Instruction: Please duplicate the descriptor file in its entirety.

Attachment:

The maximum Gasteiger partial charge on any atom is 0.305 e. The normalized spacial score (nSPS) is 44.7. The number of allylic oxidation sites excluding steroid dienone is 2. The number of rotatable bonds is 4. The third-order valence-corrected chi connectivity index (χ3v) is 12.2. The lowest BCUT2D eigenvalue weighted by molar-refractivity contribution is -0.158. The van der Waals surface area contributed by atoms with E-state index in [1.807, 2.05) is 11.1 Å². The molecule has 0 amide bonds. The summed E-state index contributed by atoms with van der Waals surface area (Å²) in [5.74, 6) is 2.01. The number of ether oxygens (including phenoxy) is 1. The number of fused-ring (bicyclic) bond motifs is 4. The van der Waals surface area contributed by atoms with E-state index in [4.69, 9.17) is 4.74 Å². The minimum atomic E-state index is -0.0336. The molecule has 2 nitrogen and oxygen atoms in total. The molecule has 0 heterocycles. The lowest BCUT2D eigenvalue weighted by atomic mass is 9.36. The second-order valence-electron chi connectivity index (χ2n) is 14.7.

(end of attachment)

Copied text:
The maximum Gasteiger partial charge on any atom is 0.305 e. The normalized spacial score (nSPS) is 44.7. The number of allylic oxidation sites excluding steroid dienone is 2. The number of rotatable bonds is 4. The third-order valence-corrected chi connectivity index (χ3v) is 12.2. The lowest BCUT2D eigenvalue weighted by molar-refractivity contribution is -0.158. The van der Waals surface area contributed by atoms with E-state index in [1.807, 2.05) is 11.1 Å². The molecule has 0 amide bonds. The summed E-state index contributed by atoms with van der Waals surface area (Å²) in [5.74, 6) is 2.01. The number of ether oxygens (including phenoxy) is 1. The number of fused-ring (bicyclic) bond motifs is 4. The van der Waals surface area contributed by atoms with E-state index in [4.69, 9.17) is 4.74 Å². The minimum atomic E-state index is -0.0336. The molecule has 2 nitrogen and oxygen atoms in total. The molecule has 0 heterocycles. The lowest BCUT2D eigenvalue weighted by atomic mass is 9.36. The second-order valence-electron chi connectivity index (χ2n) is 14.7.